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Scientists make 288 inspections of aquaculture sites

The MRV Scotia spent 283 days at sea. Photo: Michael Stewart/Marine Scotland Blog
The MRV Scotia spent 283 days at sea. Photo: Michael Stewart/Marine Scotland Blog

Marine Scotland Science (MSS) conducted 288 risk-based inspections of fish and shellfish farms and responded to reports of mortality and other issues, its science review for 2016/17 states.

In the review's introduction, MSS head of science Colin Moffat, writes: "I am genuinely proud of staff, students and wider contributors who are Marine Scotland Science; without the dedication, knowledge, experience and willingness of the MSS team, the advice provided would be of a lesser quality and our impact would fall well short of what is reasonably expected of us."

Colin Moffat: Proud of staff, students and wider contributors. Photo: Marine Scotland
Colin Moffat: Proud of staff, students and wider contributors. Photo: Marine Scotland

During the year from April 1, 2016 to March 31, 2017, MSS placed two marine salmon farms and three freshwater rainbow trout farms under restrictions to prevent the transmission of bacterial kidney disease.

Potential sea lice treatment

MSS also implemented a new access programme to enable trans-national use of its high biocontainment experimental facilities, and delivered industry testing for a potential sea lice treatment, according to the reviw.

The Government agency also participated in and presented to the European Aquaculture Society’s conference; delivered collaborative research through Horizon 2020 funding; provided recommendations to the European Commission on cleaner fish; and worked with Norwegian and Irish scientists to develop a European standardised approach to sea lice dispersal modelling.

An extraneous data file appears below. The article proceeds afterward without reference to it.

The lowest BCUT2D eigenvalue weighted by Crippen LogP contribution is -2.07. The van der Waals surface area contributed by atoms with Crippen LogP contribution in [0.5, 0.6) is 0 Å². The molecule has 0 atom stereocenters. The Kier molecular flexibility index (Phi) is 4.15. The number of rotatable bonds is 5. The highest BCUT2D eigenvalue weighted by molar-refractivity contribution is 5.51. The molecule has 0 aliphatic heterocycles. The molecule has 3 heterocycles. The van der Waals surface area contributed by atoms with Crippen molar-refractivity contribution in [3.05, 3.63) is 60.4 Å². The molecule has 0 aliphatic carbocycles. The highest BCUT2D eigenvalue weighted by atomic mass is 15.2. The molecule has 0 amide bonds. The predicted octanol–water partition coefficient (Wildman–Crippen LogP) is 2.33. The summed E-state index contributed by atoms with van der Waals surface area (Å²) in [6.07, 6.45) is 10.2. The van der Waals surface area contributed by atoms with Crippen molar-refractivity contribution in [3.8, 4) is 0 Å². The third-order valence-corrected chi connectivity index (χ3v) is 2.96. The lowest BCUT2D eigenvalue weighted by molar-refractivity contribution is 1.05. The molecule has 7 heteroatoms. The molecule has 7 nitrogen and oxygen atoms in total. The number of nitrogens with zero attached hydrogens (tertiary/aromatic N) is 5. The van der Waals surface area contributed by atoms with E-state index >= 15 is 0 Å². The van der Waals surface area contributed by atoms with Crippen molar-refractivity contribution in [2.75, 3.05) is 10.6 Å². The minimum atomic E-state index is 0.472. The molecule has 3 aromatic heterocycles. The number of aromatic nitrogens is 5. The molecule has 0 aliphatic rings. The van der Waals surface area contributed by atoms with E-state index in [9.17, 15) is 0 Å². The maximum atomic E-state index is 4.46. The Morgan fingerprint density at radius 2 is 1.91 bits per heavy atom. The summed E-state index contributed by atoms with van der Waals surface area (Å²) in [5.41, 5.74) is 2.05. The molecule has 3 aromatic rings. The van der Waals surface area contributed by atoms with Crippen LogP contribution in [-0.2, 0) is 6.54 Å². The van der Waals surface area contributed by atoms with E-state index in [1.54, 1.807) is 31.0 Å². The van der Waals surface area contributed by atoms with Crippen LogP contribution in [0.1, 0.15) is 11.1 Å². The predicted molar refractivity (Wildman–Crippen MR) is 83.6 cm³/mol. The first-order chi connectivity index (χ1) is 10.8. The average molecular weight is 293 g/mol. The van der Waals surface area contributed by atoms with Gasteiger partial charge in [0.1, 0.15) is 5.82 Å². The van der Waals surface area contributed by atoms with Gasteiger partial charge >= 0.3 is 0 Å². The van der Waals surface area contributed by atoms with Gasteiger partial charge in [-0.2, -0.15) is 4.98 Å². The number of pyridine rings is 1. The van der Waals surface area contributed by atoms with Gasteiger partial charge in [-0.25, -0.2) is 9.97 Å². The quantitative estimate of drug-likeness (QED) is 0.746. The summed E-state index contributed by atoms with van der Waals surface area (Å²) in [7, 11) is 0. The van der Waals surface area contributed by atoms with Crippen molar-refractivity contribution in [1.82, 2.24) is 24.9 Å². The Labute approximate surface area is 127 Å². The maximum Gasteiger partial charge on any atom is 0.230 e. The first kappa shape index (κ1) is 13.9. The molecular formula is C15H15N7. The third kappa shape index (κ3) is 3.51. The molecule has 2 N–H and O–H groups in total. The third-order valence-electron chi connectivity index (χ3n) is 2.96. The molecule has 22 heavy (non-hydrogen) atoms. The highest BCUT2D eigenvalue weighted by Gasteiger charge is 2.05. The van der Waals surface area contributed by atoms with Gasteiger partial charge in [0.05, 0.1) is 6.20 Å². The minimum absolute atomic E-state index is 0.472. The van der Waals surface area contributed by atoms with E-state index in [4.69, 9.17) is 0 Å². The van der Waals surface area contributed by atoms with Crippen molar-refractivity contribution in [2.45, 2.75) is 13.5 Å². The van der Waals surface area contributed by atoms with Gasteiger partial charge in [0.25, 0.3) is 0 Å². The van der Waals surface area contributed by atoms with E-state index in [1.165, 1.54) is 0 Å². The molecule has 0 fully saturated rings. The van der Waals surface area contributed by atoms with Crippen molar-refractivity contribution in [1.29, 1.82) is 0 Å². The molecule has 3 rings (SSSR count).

Other contributions to aquaculture included representing Scotland on a working group to review progress of prevention, control and, where required, eradication of Gyrodactylus salaris (Gs), a small parasite (0.5mm in length) infecting the skin, gills and fins of fish and which is capable of rapid multiplication causing serious physical damage to Atlantic salmon parr.

Salmon pancreas disease

MSS organised and hosted the annual international meeting on salmon pancreas disease (PD) at the Marine Laboratory in Aberdeen, and provided disease testing and mussel species identification to businesses to assist in their management.

D. vex on an oyster basket. Photo: MSS
D. vex on an oyster basket. Photo: MSS

The agency also concluded the scientific response to the outbreak of an invasive non-native species on a shellfish farm in Loch Creran, including the provision of advice needed to allow the movement of live shellfish. Trials were held to identify a bath treatment for live shellfish possibly harbouring the carpet sea squirt Didemnum vexillum (D. vex) on their shells, and these were successfully concluded in time for the fulfilment of business commitments by the farm. Scientific publications describing the work will follow.

With reference to wild salmon, MSS said it made substantial advances in the development of models to compare estimated numbers of spawning salmon and fry with target levels. It also facilitated the effective monitoring of salmon stock status using spatial mapping, salmon and sea trout catches, and data from trap and counters sites.

Acoustically tagged smolts

MSS monitored movement patterns of acoustically tagged salmon smolts from the Rivers Awe and Lochy, around the Isle of Mull, using an array of receivers; developed plans to monitor behaviour of smolts leaving the River Dee at Aberdeen, and obtained first results from two sites used to assess survival of salmon treated with an anti-sea lice chemical.

Other wild fish activity included licensing fisheries activities in fresh water. In total, 630 applications to stock fish and use otherwise illegal methods were processed. MSS also provided advice on the potential to ranch salmon on the West Coast of Scotland with associated research requirements, and initiated a study of salmon fecundity and outlined plans for tagging salmon from coastal nets.

The organisation's two research ships, MRV Scotia and MRV Alba na Mara, which MSS says are fundamental to the delivery of research, monitoring and advice, each spent more than 280 days at sea during 2016/17 and travelled a total of 88,902 km between them.